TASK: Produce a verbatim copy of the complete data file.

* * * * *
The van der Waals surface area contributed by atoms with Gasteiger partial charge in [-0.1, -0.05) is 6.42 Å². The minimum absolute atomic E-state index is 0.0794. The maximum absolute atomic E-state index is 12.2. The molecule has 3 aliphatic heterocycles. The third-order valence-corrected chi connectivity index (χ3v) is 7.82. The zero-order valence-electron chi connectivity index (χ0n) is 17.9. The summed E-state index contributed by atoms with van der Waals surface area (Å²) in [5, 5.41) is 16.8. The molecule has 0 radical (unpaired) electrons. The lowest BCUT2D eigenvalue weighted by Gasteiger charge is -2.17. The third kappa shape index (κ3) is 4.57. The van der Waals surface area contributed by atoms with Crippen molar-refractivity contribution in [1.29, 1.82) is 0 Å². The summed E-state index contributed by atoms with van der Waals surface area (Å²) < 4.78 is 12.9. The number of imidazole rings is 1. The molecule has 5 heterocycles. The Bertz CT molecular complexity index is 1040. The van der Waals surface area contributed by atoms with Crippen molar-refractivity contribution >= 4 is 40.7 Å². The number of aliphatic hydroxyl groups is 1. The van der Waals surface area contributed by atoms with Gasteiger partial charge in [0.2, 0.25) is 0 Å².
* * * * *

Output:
The van der Waals surface area contributed by atoms with Gasteiger partial charge in [-0.1, -0.05) is 6.42 Å². The minimum absolute atomic E-state index is 0.0794. The maximum absolute atomic E-state index is 12.2. The molecule has 3 aliphatic heterocycles. The third-order valence-corrected chi connectivity index (χ3v) is 7.82. The zero-order valence-electron chi connectivity index (χ0n) is 17.9. The summed E-state index contributed by atoms with van der Waals surface area (Å²) in [5, 5.41) is 16.8. The molecule has 0 radical (unpaired) electrons. The lowest BCUT2D eigenvalue weighted by Gasteiger charge is -2.17. The third kappa shape index (κ3) is 4.57. The van der Waals surface area contributed by atoms with Crippen molar-refractivity contribution in [1.29, 1.82) is 0 Å². The summed E-state index contributed by atoms with van der Waals surface area (Å²) < 4.78 is 12.9. The number of imidazole rings is 1. The molecule has 5 heterocycles. The Bertz CT molecular complexity index is 1040. The van der Waals surface area contributed by atoms with Crippen molar-refractivity contribution >= 4 is 40.7 Å². The number of aliphatic hydroxyl groups is 1. The van der Waals surface area contributed by atoms with Gasteiger partial charge in [0.2, 0.25) is 0 Å².